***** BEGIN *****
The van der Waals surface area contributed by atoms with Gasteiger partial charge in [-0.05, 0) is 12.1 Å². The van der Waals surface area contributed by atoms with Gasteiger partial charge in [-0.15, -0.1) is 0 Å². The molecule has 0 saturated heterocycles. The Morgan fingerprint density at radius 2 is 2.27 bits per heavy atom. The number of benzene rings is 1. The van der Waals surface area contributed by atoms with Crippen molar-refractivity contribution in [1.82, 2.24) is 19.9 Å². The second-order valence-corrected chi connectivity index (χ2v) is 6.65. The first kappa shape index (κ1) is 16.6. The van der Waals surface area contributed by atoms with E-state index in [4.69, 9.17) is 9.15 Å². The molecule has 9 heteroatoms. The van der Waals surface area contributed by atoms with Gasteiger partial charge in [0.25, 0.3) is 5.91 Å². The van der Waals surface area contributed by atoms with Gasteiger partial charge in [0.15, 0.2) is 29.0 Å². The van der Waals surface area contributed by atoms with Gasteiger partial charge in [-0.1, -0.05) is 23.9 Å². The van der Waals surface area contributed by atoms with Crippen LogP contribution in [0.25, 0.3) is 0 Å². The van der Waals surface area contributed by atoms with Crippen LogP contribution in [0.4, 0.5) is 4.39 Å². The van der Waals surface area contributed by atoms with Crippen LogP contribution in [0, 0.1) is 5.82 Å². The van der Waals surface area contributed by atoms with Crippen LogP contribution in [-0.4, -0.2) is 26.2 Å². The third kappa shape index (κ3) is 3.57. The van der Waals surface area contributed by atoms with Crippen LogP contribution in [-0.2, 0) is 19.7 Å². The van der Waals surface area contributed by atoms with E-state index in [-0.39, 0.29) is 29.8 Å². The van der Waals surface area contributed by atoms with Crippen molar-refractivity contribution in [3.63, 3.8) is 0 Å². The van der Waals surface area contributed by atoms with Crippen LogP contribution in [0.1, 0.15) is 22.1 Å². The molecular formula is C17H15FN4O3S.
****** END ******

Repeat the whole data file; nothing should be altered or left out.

The van der Waals surface area contributed by atoms with Gasteiger partial charge in [-0.05, 0) is 12.1 Å². The van der Waals surface area contributed by atoms with Gasteiger partial charge in [-0.15, -0.1) is 0 Å². The molecule has 0 saturated heterocycles. The Morgan fingerprint density at radius 2 is 2.27 bits per heavy atom. The number of benzene rings is 1. The van der Waals surface area contributed by atoms with Crippen molar-refractivity contribution in [1.82, 2.24) is 19.9 Å². The second-order valence-corrected chi connectivity index (χ2v) is 6.65. The first kappa shape index (κ1) is 16.6. The van der Waals surface area contributed by atoms with E-state index in [4.69, 9.17) is 9.15 Å². The molecule has 9 heteroatoms. The van der Waals surface area contributed by atoms with Gasteiger partial charge in [0.25, 0.3) is 5.91 Å². The van der Waals surface area contributed by atoms with Gasteiger partial charge in [0.15, 0.2) is 29.0 Å². The van der Waals surface area contributed by atoms with Gasteiger partial charge in [-0.1, -0.05) is 23.9 Å². The van der Waals surface area contributed by atoms with Crippen LogP contribution in [0.25, 0.3) is 0 Å². The van der Waals surface area contributed by atoms with Crippen LogP contribution in [0.4, 0.5) is 4.39 Å². The van der Waals surface area contributed by atoms with Crippen LogP contribution in [0, 0.1) is 5.82 Å². The van der Waals surface area contributed by atoms with Crippen LogP contribution in [-0.4, -0.2) is 26.2 Å². The third kappa shape index (κ3) is 3.57. The van der Waals surface area contributed by atoms with Crippen LogP contribution in [-0.2, 0) is 19.7 Å². The van der Waals surface area contributed by atoms with E-state index in [-0.39, 0.29) is 29.8 Å². The van der Waals surface area contributed by atoms with Crippen molar-refractivity contribution in [3.63, 3.8) is 0 Å². The van der Waals surface area contributed by atoms with Crippen LogP contribution in [0.1, 0.15) is 22.1 Å². The molecular formula is C17H15FN4O3S.